Pawpaw season is here again! Our kitchen is once again overrun by this delicious and short-lived fruit.
(At some point, I should probably give a little rundown of what pawpaws are since most people aren’t familiar with it. Add that to the list of things to do…)
When we first moved in, I made a large batch of pawpaw butter, which I then handed out to family and friends. Last year, we were not particularly prepared, so we just processed a lot of the fruit and froze the puree. This year… This year, I have PLANS.
I gave a whole mess of fruit to a friend last year and he made a delicious pawpaw liqueur with it. It was sweet with some ripe fruity notes, but finished like buttery caramel. I want to try my hand at making it. I started an infusion today using frozen puree, and I’ll do another one with fresh. I’m curious how they’ll compare and how the puree holds up with storage.
But since it looks like we’ll have a lot of fruit again this year, there’s still room for experiments. So today, I made a pawpaw pepper sauce.
Every year, I plant chilis. And every year, I have waaaaaaaaaay too many peppers than I know what to do with. While I was in the garden picking peppers today, I could smell the sweet drunken fragrance of overripe pawpaws in the air. In my head, I could “envision” what a spicy pepper sauce tempered by the tropical notes of pawpaw sweetness would taste like.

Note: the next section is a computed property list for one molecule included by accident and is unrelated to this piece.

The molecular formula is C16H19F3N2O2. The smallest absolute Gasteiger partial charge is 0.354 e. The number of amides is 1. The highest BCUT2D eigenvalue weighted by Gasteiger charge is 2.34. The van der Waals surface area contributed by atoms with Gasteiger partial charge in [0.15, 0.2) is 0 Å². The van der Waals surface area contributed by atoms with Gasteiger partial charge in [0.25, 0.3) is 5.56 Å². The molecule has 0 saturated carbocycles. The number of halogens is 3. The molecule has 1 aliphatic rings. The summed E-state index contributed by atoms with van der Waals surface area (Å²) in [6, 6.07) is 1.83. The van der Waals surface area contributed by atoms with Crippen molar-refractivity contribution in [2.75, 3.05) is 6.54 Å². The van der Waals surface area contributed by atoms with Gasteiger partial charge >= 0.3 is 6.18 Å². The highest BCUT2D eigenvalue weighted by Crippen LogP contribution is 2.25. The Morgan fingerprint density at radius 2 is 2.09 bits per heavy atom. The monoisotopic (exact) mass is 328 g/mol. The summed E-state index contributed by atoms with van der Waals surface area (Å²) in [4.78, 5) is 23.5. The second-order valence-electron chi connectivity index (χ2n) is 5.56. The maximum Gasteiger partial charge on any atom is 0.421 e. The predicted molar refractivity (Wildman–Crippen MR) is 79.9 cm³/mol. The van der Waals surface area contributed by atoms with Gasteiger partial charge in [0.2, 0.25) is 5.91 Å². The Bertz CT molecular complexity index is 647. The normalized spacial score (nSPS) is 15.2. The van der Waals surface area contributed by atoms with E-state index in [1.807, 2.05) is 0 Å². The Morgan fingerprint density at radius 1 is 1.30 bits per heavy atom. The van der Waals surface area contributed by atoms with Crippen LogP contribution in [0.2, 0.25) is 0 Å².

Having never made pepper sauce before, I decided to keep the ingredients very simple. I did a little research on the proportions of chilis to vinegar, and settled on a straightforward one cup to about one pound of chilis after reading several recipes.
I ended up using:
- About half a pound of bird’s eye chilis
- A mixture of apple cider vinegar, rice wine vinegar, and fermented cane vinegar totaling roughly half a cup in volume
- A bunch of pawpaws, scooped from their skins, seeds removed (don’t eat the seeds) — I forgot to measure this*
- Salt to taste
I cooked it all together, then blended it down with a stick blender. (My regular blender is terrible and I hate it.) I tasted it, and the spiciness punched me in the mouth. So I strained out the solids, tasted it again, and added some solids back for texture and heat.
The result is fucking delicious. It’s still spicy–there’s no question about that. But it’s a much more tolerable, tasty level of heat.
I’m still going to make liqueur this season, but I’m going to earmark several pounds of pawpaws for pepper sauce too. So if you’re proximate to me, don’t be surprised if you get a jar of pepper sauce as a gift in the near future.
*Adam always says I need to take more notes in the kitchen, and he’s probably right. But I usually just go with rough proportions and tasting.** Sure, batches don’t come out exactly the same, but they still come out right. So.
**Unless I’m baking or doing an experiment. Then it’s precision kitchen scales all the way.